Early Nisei players competing alongside a couple familiar faces. (Photo courtesy of Kerry Yo Nakagawa)
As I work on my story on the Berkeley International League of the 1930s, I’m interviewing various people connected to the league or students of ethnic baseball in the Bay Area in the first half of the 20th century.
That effort brought me last night to Kerry Yo Nakagawa of Fresno, a member of SABR and an expert and author on the subject of Japanese-American, or Nisei, baseball played by first-generation Americans of Japanese descent.
I wanted to speak with Kerry because there were many Nisei who took part in the BIL, contributing to the remarkable mélange of colors and cultures represented in Byron “Speed” Reilly’s semipro circuit.
Our conversation centered around how the Nisei, like many other immigrant cultures, often used baseball to integrate and assimilate into American culture and gradually become accepted as Americans.
(Although in the case of Japanese-Americans, that process was greatly interrupted by World War II and the shameful internment camps, one of the dark blots in American history. But even then, Kerry noted, Japanese-Americans still played baseball, even under the shadow of military and governmental oppression.)
Toward the end of our talk, I asked Kerry about how the story of Nisei in baseball paralleled the experience of African Americans who fought to obtain a level playing field, at least inside the lines. In addition to competing in the BIL, Japanese Americans in the East Bay formed their own barnstorming teams and regional leagues, much like African Americans had the Negro Leagues.
Crucially, Kerry said, baseball did serve as a reflection of American society in general, adding that the sport “does mirror both the Japanese-American experience and the African-American experience.”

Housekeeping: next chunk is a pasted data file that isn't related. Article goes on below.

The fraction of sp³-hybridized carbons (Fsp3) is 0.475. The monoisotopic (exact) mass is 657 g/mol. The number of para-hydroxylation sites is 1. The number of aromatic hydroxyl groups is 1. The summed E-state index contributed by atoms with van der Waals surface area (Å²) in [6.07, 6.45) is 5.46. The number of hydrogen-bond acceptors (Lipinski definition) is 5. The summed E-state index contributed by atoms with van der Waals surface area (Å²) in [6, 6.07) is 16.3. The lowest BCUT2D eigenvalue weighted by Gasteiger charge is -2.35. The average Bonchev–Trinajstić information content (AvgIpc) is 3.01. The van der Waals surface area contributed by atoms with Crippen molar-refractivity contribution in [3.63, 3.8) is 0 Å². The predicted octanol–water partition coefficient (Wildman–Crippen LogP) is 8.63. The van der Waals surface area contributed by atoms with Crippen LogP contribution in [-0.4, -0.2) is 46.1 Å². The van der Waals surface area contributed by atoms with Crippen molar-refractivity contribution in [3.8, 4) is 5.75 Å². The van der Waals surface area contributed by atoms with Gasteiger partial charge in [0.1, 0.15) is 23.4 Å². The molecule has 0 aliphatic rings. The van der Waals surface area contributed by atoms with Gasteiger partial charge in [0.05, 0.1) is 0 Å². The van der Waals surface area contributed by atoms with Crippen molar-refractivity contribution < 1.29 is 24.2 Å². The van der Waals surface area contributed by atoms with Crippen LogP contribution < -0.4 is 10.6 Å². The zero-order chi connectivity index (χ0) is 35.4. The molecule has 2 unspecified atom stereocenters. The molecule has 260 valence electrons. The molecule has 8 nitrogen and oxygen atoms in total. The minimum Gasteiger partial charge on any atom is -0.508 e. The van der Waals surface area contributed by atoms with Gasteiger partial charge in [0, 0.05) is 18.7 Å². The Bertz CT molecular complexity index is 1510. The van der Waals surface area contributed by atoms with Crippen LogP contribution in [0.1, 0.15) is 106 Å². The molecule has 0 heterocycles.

“They were very similar,” said Kerry, the author of a book about Nisei baseball in Cali. “Both cultures felt that baseball was their American pastime, too, their Americana. They looked at the game as a way to make sure people knew they could play at a very high level.
“It gave them the respect of their peers, and the admiration of their friends and family in the stands, and they should as much appreciation for that [devotion] as they could by playing as well as they could.
“It really felt like a dual situation [for each culture],” he added. “They thought, ‘This is the game we play. This is our American experience, our Americana.’”
In that way, Kerry said, baseball helped both Nisei and African Americans feel like, well, Americans, despite the bigotry and prejudice they faced and, in reality, continue to face to this day.
He and I also talked specifically about the role hardball played in the culture of Japanese Americans in the East Bay area, in cities such as Berkeley and Oakland, in the 1920s and ’30s.
“For them, putting on a baseball uniform was like waving the American flag,” Kerry said. “Not only was it their Americana, but it was their way of showing they had the skills and the talent to be the best players on any diamond, that they could be as good or better than anyone out there. Outside the lines, it was a little blurry, but inside the lines, baseball was very black and white — if you can play at a high level, you were given a lot of respect.”
Sound familiar? The story of Nisei integration into baseball and into American society in general was facilitated by the sheer talent and skills, much like the experience of not only Jackie Robinson (and Larry Doby and Henry Aaron and Willie Mays, etc.), but of Negro Leaguers who showed up major leaguers in all-star exhibitions, barnstorming tours, Latin American leagues, etc. Something to ponder, for sure …